Eliminate manual intervention in materials handling

Companies investing in materials handling have as a chief aim the desire to eliminate manual intervention in as many parts of the process as possible while maintaining a cost effective functional solution.

According to materials handling technology specialist, Industrial Conveying, the key to maximising technological integration and production flow is to get this factor right at the design stage.

The company has been partnering businesses in most sectors — food, parcel and mail handling, warehousing and third-party logistics, transport and palletising — to maximise flow process at the design stage

Don Erskine, Industrial Conveying managing director, said providers will spend too little time on system design prior to commencement of manufacture.

“What we have found in this sector of materials handling is that although customers have a good idea of what they want they do not have the depth of materials handling experience,” said Erskine.

“Providers such as us should never offer a system without firstly evaluating the material flow to optimise the overall system design.”

According to Erskine, the first step in the equation is when we receive a detailed specification from the client; we spend time evaluating it from a technical and material flow point of view.

“Regardless of how good and suitable the first effort can appear, experience tells us that further improvements can always be made in the functionality and design of a materials handling system,” he said.

“For our clients, it is imperative they receive a detailed engineering presentation of exactly what we have to offer for their needs. It’s all about the materials handling flow and how it has been refined to work better in practice.

“For instance, it might take three or four refinements by our design engineers to find the optimum solution including areas such as control system, or how to gain equal or better performance and functionality from a more cost effective solution, operator locations, fork lift activity and isles, maintenance access, location of production equipment within building or perhaps types of operator HMI screens that are easier for users to understand.”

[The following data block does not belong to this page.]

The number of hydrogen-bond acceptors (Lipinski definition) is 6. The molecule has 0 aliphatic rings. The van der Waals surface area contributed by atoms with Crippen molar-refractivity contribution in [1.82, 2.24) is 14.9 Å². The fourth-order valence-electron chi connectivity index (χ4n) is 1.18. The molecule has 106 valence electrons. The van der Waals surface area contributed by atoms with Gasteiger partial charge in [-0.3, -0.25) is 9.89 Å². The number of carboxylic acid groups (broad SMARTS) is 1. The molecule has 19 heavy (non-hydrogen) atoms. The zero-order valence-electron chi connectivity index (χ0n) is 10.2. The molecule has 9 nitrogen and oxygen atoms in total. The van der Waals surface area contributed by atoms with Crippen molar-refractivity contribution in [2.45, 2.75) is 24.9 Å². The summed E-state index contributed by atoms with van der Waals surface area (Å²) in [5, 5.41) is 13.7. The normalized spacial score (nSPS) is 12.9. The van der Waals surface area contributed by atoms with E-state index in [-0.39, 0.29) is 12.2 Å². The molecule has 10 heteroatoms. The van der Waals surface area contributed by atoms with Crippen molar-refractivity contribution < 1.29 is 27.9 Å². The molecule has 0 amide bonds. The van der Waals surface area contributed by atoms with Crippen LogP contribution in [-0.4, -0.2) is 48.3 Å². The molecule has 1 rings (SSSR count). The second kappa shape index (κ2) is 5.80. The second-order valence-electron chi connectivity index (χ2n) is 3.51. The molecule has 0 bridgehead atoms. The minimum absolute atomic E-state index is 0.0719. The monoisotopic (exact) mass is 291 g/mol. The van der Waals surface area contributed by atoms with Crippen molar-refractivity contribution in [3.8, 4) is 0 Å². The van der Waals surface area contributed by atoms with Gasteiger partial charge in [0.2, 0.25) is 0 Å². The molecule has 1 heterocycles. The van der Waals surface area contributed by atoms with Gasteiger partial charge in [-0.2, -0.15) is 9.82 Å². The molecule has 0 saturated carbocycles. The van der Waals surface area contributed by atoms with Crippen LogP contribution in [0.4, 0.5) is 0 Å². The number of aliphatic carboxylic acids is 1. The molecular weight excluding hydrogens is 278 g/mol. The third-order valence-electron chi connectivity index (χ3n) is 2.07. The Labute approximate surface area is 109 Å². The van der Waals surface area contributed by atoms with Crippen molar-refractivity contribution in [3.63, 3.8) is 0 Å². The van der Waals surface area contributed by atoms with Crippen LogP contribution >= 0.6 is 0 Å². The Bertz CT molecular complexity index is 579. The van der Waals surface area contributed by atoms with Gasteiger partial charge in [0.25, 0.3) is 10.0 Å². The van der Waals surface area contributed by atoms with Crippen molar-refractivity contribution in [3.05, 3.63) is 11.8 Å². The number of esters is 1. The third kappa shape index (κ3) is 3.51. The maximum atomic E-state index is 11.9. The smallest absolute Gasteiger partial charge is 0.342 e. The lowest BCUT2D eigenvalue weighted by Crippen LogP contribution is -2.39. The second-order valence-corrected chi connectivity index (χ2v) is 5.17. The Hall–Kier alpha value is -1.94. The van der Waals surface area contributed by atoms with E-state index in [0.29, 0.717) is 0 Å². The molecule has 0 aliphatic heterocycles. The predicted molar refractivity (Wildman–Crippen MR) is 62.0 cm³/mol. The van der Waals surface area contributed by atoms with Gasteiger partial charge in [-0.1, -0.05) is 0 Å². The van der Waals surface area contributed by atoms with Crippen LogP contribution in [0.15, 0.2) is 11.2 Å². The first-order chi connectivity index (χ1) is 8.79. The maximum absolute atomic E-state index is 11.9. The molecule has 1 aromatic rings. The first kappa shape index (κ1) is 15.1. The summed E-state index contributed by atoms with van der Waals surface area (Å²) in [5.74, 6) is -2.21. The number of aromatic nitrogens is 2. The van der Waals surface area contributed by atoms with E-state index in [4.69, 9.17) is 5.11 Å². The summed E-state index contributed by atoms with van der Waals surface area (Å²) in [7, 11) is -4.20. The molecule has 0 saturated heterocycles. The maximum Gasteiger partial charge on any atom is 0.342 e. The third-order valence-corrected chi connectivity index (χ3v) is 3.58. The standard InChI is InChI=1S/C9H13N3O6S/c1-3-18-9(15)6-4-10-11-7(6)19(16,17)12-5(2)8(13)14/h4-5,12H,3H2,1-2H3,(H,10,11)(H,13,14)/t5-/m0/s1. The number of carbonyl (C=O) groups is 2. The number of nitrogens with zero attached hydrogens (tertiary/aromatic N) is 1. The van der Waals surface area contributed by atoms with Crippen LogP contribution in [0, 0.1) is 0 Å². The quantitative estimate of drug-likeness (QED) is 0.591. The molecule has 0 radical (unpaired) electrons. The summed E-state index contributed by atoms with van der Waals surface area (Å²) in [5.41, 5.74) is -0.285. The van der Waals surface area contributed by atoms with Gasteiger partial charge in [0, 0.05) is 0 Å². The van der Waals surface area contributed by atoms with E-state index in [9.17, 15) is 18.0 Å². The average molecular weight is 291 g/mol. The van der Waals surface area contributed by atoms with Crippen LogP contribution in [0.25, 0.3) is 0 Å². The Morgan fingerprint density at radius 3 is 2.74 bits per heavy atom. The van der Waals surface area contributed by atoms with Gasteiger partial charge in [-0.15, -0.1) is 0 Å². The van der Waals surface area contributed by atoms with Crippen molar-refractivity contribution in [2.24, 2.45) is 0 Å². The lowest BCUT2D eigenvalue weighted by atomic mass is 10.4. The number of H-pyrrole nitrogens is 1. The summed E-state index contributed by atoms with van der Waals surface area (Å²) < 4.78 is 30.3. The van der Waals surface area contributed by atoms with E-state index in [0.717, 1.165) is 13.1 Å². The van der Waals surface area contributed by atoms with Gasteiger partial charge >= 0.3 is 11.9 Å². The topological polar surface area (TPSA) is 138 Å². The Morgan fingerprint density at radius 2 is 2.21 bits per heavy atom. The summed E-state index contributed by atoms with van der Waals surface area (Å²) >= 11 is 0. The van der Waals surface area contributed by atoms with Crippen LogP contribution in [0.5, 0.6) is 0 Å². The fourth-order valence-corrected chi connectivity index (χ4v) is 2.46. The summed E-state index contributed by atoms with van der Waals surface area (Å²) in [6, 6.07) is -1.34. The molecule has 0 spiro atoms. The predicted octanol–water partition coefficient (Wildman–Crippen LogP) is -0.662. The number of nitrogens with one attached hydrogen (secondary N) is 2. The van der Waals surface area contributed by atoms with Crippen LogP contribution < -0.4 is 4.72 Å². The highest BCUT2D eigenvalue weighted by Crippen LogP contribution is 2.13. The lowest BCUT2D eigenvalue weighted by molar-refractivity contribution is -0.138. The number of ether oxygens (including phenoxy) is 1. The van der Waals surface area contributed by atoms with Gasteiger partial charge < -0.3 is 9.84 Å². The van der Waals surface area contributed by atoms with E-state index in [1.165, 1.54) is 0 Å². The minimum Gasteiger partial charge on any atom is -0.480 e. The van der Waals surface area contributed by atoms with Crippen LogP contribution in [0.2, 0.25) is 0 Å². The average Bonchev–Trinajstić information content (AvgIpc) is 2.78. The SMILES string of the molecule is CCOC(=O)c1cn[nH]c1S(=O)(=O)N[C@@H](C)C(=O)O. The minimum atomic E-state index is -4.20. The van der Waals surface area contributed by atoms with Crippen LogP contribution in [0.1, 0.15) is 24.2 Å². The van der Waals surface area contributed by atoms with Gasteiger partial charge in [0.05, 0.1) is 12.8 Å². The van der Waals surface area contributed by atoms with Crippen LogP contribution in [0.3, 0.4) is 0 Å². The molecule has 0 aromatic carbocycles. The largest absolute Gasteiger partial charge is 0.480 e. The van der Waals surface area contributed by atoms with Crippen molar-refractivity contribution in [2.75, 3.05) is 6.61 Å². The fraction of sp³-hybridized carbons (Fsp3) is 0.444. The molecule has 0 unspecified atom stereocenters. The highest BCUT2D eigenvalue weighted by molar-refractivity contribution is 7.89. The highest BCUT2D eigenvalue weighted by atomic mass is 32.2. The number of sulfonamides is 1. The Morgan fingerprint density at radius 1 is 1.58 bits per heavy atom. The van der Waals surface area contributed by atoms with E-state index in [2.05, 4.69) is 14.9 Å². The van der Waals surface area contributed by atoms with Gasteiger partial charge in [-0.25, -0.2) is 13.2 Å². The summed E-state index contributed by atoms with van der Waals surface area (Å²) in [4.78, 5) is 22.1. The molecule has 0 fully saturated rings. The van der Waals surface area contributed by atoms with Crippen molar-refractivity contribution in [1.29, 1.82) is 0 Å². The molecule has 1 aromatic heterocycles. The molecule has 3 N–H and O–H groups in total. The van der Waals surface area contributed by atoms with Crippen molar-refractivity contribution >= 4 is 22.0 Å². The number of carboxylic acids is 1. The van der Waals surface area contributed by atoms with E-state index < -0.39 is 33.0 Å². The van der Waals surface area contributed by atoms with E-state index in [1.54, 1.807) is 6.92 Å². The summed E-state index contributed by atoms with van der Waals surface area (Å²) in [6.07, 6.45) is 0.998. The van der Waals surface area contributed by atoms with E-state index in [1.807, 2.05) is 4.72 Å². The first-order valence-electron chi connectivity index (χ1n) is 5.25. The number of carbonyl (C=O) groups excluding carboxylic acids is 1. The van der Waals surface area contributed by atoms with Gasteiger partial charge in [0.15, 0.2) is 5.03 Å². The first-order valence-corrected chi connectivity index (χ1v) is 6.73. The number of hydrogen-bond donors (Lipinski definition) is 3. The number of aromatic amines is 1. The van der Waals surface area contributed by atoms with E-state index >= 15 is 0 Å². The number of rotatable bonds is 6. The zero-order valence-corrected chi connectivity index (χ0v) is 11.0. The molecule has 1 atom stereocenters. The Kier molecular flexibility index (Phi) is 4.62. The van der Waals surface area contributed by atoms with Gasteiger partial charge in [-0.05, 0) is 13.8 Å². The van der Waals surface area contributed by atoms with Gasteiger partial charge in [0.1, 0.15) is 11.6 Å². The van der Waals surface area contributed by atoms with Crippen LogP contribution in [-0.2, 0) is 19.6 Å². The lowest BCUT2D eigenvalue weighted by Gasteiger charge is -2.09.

Erskine said that every time the client presents specifications of their requirements, the company spends a couple of weeks refining the system for better operation and cost efficiency.

“It gives them latitude to analyse and optimise all the technologies better integrated into the processes to provide the most timely and cost-friendly solution. And, by using a local facilitator of this knowledge, there is no delay, communications gap or cost factor which often arises when personnel have to fly in on an irregular basis from overseas.”

Human Machine Interface (HMI) is an example of a rapidly emerging technology that Industrial Conveying’s engineers have been able to integrate for clients who may have considered themselves not up to affording or managing such a system.

In a recent solution, the company supplied its client with a portable RF HMI PC Tablet. This tablet can be used by operators or maintenance personal from anywhere within the plant.

A HMI portable tablet enables the client to run individual conveys or sections of conveyors and receive performance feedback on that specific section. It provides a data about the section (such as alarm conditions or any fault, motor overload, or any other area of concern and it can be investigated in isolation without a shutdown).

Also, it provides a much safer working environment as the HMI tablet can be brought to the section in question and manually operate elements of the system to identify the problems.

“The ability to isolate problems instantly is just one example of the benefits of extra refinement in design,” said Erskine. “Overall, it is all about taking the client’s initial concept and refining the design to make it simpler and smarter, utilising the most intelligent arrangement of conveys powered by optimised software, motors, control, electrical systems and electronics. Companies in Australia making capital investments in materials handling technologies deserve that level of technical excellence. It is all a case of having the expertise to put in the right base processes and adding high-level technology as the design develops and matures.”

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